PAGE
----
Email and WhatsApp
Email is the ideal first connection in the distribution chain. A centralised email list with opt-ins from interested people will get the process started. Content created can be emailed to everyone who subscribes in the language of their choice. Ideally, these emails will be short and to the point – much like the headlines-with-an-attitude of DrudgeReport or Vartam’s microcontent. The key is to make the emails habit-forming – sent daily at the same time. Mu can incentivise recipients for opening and clicking.
The reach of emails will be limited to a fraction of the target audience. This is where the second step of the distribution chain comes in. Those who can access email can use their personal WhatsApp groups to amplify the messages for free. This is a much better alternative than creating multi-level hierarchical WhatsApp groups. This Email-WhatsApp hub-and-spoke combo can serve as a very powerful content distribution platform in the country.
In fact, there is no other alternative. Hierarchical WhatsApp groups are going to take too long and have too many chain breaks possible. An email list, with an opt-in subscribe base, followed by an individual amplification on WhatsApp to friends and family, is the best way to achieve critical mass in a limited timeframe. Some from the WhatsApp groups can then start subscribing to emails directly, and thus build their own next-level.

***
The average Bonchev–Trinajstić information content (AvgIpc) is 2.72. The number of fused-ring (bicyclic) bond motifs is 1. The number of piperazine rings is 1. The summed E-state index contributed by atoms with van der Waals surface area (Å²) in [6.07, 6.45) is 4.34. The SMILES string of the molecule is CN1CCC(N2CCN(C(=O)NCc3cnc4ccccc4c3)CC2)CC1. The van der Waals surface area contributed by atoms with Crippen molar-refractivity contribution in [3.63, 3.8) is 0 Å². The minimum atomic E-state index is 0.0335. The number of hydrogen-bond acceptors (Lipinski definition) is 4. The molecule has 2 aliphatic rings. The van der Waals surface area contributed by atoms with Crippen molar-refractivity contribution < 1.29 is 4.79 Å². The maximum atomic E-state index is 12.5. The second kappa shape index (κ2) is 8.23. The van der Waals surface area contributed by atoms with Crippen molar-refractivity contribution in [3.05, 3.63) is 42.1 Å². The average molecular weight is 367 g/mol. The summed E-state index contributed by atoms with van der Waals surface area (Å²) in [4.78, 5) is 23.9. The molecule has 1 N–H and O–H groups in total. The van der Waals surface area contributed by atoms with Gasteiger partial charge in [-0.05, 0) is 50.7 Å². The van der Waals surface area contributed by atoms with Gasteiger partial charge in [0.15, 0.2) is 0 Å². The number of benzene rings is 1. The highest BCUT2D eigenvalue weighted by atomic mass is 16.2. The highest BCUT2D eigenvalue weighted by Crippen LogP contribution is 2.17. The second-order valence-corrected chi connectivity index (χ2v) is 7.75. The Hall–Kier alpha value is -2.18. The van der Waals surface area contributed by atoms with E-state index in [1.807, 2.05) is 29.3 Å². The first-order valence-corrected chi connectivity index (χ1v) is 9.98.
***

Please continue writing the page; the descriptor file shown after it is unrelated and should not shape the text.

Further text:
The challenge of where the first set of email subscribers will come from remains – basically, how to seed the list. It’s akin to finding the first customers for a new product. My belief is that there are many people in India who know things need to move in a different direction, but don’t know how and where. The current media and content options they have do not satisfy their interest and thirst. They also feel they are alone and don’t know whom to ask. Unlike the US which has always had a rich tradition of freedom and liberalism, India has not. The only choices in India have been more government and even more government!
The combination of a content factory, an email distribution list, and WhatsApp redistribution can lay the foundation for a pipeline to get a different set of messages out to people – messages which they will never get from their regular media sources. Just like water finds its level, these messages too will need to find their audience. I believe a message centred around freedom and prosperity, with a call to look beyond the politicians and parties, will find resonance in India in the times to come.
By building an all-digital approach, this startup can replicate the D2C (digital-to-consumer) model that is gaining ground in ecommerce. A D2V (direct-to-voter) outreach can shorten the time it will take to build momentum around the Nayi Disha ideas.